After I became conservator for my mother, I found in her personal belongings some $60,000 in checks that she had issued to the perp; they were all endorsed by the perp. The checks were duly catalogued, annotated, and introduced to the court. When the perp was deposed concerning the checks, she claimed never to have laid eyes on any of them. The judge found nothing amiss in this contradiction.
The LAPD Elder Abuse Unit detective re-interviewed Mrs. Ketchum as part of his investigation and secured a videotape of her quietly sobbing, while stating, in between sobs, that she hadn’t wanted to give the perp her life savings, but that the perp had browbeat her until she couldn’t resist anymore.
The detective also located a witness—a relative—who stated that during the time the perp was selling Mrs. Ketchum’s house out from under her, she (the perp) constantly overmedicated Mrs. Ketchum with tranquilizers to keep her under control. The witness also stated that the perp had created an endless-loop audiotape that she forced Mrs. Ketchum to listen to hour after hour. On the tape, the perp’s voice told Mrs. Ketchum that she didn’t have a home anymore, it had been sold, and she had better shut up about it. The detective had videotaped the interview, and it was entered into evidence.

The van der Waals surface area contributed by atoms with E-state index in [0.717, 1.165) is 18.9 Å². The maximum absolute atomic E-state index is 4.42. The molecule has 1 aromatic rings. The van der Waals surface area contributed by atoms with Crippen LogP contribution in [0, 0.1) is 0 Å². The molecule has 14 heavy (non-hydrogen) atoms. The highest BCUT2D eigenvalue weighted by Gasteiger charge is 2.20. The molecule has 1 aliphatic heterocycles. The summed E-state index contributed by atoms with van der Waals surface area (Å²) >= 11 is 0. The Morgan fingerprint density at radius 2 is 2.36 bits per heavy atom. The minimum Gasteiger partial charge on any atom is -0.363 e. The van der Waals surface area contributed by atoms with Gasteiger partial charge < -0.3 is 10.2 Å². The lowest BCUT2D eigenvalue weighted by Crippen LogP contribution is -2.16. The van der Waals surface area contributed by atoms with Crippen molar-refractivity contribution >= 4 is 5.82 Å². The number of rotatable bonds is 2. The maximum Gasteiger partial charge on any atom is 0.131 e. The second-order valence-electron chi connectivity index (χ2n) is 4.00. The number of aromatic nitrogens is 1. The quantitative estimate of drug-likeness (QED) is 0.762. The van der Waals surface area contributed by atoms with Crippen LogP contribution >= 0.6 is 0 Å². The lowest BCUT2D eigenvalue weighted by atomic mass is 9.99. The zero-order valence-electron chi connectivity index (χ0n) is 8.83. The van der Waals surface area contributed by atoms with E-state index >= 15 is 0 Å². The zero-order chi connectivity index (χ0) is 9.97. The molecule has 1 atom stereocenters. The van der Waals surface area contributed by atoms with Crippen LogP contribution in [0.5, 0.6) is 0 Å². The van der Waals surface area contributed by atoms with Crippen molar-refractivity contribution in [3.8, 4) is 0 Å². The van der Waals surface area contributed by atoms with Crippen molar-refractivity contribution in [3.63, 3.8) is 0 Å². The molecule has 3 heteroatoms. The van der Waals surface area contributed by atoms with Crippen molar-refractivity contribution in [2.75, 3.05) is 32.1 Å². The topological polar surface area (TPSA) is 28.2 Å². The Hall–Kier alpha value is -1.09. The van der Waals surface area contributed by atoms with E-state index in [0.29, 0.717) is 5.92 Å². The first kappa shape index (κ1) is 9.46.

With this evidence in hand, Mr. Hankin and I pursued justice for Mrs. Ketchum across two venues (Ventura County Superior Court and Los Angeles County Superior Court), multiple judges, some 40 hearings, and the accumulation of $300,000 in legal fees by Mr. Hankin, almost all of it pro bono.